This study applied a two-sample MR design to estimate the causal inference between self-reported walking pace and CVD risks. The MR study was built upon three assumptions. First, the IVs were significantly associated with exposure (self-reported walking pace). Second, the IVs should be independent of any confounders. Third, the IVs directly affected the outcome (CVD) only through exposure rather than other pathways.
Data Sources and IV Selection
We conducted this two-sample MR study using summary-level data from previously published large-scale GWAS. The detailed descriptions of data sources are presented in Supplementary Table S1. According to the first key assumption of MR, we utilized 75 lead uncorrelated single nucleotide polymorphisms (SNPs) (linkage disequilibrium threshold of r2 < 0.1) as the genetic instruments for self-reported walking pace, which were reported at genome-wide significance (p < 5 × 10−8) in the GWAS utilizing the United Kingdom Biobank data (Timmins et al., 2020). This study included 450,967 participants (average age 58 and 45.7% of them were male) who reported the walking pace as a category phenotype: “slow,” “steady/average,” or “brisk,” and this phenotype was coded 0, 1, and 2, respectively, to further use a linear mixed model with covariates for age, sex, genotyping array, and 20 principal components of ancestry implemented (Timmins et al., 2020). F-statistic for each IV was calculated to evaluate the strength of the relationship between IV and self-reported walking pace (Supplementary Table S1). SNP with F-statistic >10 was generally recommended as an indication of strong IV (Burgess and Thompson, 2011). CVD outcomes included AF, HF, any stroke, IS, and IS subtypes in this study. The summary-level data for these outcomes were obtained from GWAS meta-analysis (Nielsen et al., 2018), the HERMES consortium (Shah et al., 2020), the MEGASTROKE consortium (Malik et al., 2018), and the FinnGen consortium (FinnGen Consortium, 2021). If IVs were not available in the outcome database, proxy SNPs would be searched online (http://snipa.helmholtz-muenchen.de/snipa3/) to replace them, and the proxy searching results are presented in Supplementary Table S2. Moreover, for each CVD outcome, IVs directly associated (p < 5 × 10−8) with each CVD outcome were excluded from our analyses. After extracting the summary-level data, we further harmonized the exposure and outcome data to ensure the effect of an SNP on the exposure and the effect of that SNP on the outcome each corresponding to the same allele.
The multiplicative random-effects inverse variance weighted (IVW) method was used as the main MR method to assess the causal inferences between self-reported walking pace and CVD outcomes. The replication analyses were also performed to validate the reliability of the results using summary-level data from the FinnGen consortium (Table 1). Then, the fixed-effects meta-analysis method was used to combine the MR estimates from different data sources. Several complementary MR analyses were used to provide credible estimates and detect pleiotropy, including the weighted median (Bowden et al., 2016), MR-robust-adjusted profile score (MR-RAPS) (Zhao et al., 2018), MR-Egger (Bowden et al., 2015), and the MR-pleiotropy residual sum and outlier (MR-PRESSO) (Verbanck et al., 2018) methods. The weighted median method assumed that ≥50% of the weight was derived from valid SNPs (Bowden et al., 2016). The MR-RAPS corrected for horizontal pleiotropy in the IVW analysis (Zhao et al., 2018). The MR-Egger generated MR estimates after correction for pleiotropy (Bowden et al., 2015). Moreover, the MR-PRESSO provided robust MR estimates by excluding the identified outliers (Verbanck et al., 2018). Besides, we chose RA as a negative control outcome which was reported by a previous MR study that genetically predicted that self-reported walking pace was not causally associated with RA (OR = 0.59, p = 0.172) (Timmins et al., 2020). Information on SNP–rheumatoid arthritis associations was obtained from large-scale GWAS conducted by Okada et al. (2014) (Table 1). We further undertook multiple sensitivity analyses to examine the robustness of the results and avoid possible pleiotropy bias. First, we calculated the I2 index and displayed the scatter plots and funnel plot to identify the possible heterogeneity among IVs. An I2 index >25% was deemed as the marker of heterogeneity (low: 25% < I2 < 50%; moderate: 50% < I2 < 75%; high: I2 > 75%). Second, the intercept test from the MR-Egger method was conducted to measure pleiotropy (Bowden et al., 2015). Third, we performed the leave-one-out analysis to evaluate the consistency of causal associations and whether any individual SNP affected the results.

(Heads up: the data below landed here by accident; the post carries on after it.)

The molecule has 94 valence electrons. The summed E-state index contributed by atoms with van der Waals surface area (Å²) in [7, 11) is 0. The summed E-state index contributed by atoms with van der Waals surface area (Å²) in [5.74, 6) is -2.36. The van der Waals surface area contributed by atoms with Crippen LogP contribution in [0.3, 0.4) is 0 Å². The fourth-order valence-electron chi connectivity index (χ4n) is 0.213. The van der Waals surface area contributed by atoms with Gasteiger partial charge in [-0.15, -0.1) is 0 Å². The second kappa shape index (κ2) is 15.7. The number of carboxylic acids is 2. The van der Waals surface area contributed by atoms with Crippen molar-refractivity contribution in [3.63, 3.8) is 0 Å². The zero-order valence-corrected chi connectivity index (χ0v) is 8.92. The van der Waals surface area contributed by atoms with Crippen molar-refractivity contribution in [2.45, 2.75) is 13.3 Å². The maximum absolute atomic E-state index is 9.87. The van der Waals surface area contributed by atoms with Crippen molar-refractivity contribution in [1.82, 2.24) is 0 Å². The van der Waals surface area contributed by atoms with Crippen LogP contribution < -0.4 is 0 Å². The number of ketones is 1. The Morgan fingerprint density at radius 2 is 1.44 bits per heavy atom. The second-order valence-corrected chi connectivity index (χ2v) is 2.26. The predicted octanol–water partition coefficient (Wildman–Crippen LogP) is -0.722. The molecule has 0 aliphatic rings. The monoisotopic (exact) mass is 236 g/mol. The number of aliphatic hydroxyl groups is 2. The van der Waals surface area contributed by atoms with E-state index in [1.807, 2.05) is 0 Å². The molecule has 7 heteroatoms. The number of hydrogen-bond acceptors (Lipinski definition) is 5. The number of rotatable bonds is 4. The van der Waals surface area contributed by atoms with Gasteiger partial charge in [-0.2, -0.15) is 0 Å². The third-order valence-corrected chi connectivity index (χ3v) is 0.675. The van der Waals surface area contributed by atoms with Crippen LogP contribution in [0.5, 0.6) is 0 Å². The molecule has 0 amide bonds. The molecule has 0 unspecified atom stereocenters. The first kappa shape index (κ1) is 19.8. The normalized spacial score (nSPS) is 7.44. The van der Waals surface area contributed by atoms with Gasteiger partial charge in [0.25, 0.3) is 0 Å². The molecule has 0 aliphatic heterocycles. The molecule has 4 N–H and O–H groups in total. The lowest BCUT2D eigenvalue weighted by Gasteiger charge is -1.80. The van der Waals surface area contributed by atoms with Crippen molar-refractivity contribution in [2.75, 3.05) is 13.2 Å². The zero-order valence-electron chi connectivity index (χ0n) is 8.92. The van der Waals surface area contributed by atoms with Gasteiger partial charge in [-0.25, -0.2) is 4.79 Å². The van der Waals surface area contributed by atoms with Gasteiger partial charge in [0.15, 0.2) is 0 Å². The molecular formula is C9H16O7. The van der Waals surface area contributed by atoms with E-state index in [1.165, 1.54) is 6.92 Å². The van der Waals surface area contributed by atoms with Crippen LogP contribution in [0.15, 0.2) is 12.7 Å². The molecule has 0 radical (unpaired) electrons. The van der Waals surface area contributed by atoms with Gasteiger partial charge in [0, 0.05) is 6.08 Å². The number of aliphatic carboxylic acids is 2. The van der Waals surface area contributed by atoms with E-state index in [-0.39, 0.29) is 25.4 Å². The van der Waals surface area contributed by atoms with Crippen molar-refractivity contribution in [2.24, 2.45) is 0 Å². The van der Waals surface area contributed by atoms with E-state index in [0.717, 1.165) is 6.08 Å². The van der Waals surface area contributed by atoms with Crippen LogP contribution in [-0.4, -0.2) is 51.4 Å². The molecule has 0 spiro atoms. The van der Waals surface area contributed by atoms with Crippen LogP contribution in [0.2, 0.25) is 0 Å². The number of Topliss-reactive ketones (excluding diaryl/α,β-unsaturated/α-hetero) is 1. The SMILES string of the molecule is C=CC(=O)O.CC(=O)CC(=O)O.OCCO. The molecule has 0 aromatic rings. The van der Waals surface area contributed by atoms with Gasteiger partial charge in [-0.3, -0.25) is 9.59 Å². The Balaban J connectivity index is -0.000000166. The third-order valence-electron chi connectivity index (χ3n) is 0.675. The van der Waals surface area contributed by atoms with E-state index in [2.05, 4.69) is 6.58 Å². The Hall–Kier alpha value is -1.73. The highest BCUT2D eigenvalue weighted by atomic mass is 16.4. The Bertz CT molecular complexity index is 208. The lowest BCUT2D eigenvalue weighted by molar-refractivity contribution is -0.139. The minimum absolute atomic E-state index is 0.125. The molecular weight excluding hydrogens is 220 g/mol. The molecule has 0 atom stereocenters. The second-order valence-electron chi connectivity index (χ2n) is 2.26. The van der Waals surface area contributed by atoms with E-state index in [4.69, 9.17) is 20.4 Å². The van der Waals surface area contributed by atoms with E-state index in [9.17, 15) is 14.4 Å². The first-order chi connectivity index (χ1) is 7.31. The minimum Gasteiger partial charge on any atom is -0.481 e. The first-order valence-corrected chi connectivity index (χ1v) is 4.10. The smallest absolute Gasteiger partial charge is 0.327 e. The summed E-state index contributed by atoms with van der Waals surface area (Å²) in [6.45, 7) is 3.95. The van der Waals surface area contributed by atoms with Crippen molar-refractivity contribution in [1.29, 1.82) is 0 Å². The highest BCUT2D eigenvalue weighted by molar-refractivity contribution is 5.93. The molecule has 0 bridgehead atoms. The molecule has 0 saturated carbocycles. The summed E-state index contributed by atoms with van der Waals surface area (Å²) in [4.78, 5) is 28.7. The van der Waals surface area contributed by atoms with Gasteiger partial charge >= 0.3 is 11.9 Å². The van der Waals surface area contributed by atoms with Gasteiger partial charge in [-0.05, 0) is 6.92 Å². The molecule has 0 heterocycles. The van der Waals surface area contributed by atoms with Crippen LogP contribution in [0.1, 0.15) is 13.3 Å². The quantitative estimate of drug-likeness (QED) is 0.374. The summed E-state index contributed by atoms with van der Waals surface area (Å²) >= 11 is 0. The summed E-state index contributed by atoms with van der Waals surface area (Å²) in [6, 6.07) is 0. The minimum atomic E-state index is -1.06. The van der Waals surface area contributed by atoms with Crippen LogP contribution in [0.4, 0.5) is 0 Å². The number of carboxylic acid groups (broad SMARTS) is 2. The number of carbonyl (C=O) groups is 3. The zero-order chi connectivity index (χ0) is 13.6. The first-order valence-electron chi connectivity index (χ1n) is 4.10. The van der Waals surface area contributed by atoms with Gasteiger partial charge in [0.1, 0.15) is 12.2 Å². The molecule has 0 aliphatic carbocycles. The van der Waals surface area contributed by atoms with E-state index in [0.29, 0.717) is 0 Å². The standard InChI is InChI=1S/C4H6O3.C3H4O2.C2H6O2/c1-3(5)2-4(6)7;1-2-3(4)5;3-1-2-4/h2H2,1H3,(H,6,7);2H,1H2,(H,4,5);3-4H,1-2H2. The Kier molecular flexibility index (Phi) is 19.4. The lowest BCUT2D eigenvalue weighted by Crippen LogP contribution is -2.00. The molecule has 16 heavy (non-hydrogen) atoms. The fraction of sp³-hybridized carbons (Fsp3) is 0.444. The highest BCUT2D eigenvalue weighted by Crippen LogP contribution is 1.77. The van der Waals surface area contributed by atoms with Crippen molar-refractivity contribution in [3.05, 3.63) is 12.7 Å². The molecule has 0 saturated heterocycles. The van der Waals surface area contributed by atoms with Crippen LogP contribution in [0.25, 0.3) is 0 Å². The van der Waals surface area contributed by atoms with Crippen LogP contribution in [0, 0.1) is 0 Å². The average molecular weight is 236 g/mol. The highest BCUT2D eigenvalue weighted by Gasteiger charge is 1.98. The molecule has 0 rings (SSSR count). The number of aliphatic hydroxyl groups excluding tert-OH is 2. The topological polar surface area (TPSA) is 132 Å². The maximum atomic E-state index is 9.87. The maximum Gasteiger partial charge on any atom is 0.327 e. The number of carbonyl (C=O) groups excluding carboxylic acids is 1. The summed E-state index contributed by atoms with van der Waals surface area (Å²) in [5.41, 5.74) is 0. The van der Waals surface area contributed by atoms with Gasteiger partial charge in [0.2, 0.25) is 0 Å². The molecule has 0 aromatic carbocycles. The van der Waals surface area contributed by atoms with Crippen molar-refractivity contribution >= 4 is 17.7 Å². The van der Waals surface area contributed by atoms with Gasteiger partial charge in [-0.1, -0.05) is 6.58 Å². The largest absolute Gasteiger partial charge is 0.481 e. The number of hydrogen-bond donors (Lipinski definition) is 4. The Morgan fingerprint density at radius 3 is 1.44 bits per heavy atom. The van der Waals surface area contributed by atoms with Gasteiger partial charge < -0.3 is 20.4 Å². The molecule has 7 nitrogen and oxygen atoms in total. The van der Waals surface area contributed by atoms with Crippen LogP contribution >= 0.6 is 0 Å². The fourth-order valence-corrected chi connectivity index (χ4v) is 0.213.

Since the selected IVs should be independent of any confounders and exert an effect on the outcome only through the exposure, we further conducted analyses to explore the effect of pleiotropy due to adiposity-related traits, as several of the selected IVs are associated with the body mass index (BMI) and weight according to the PhenoScanner (http://www.phenoscanner.medschl.cam.ac.uk) and Open Target Genetics platform (https://genetics.opentargets.org) (Supplementary Tables S3, S4). First, MR analyses were re-conducted after excluding these SNPs which were previously associated with BMI or weight. Second, we additionally implemented the regression-based multivariable MR (MVMR) according to Yavorska and Burgess (2017) to obtain the direct MR estimates independent of BMI. The summary statistic data for genetic associations of IVs with BMI were extracted from large meta-analysis of GWAS (Hoffmann et al., 2018).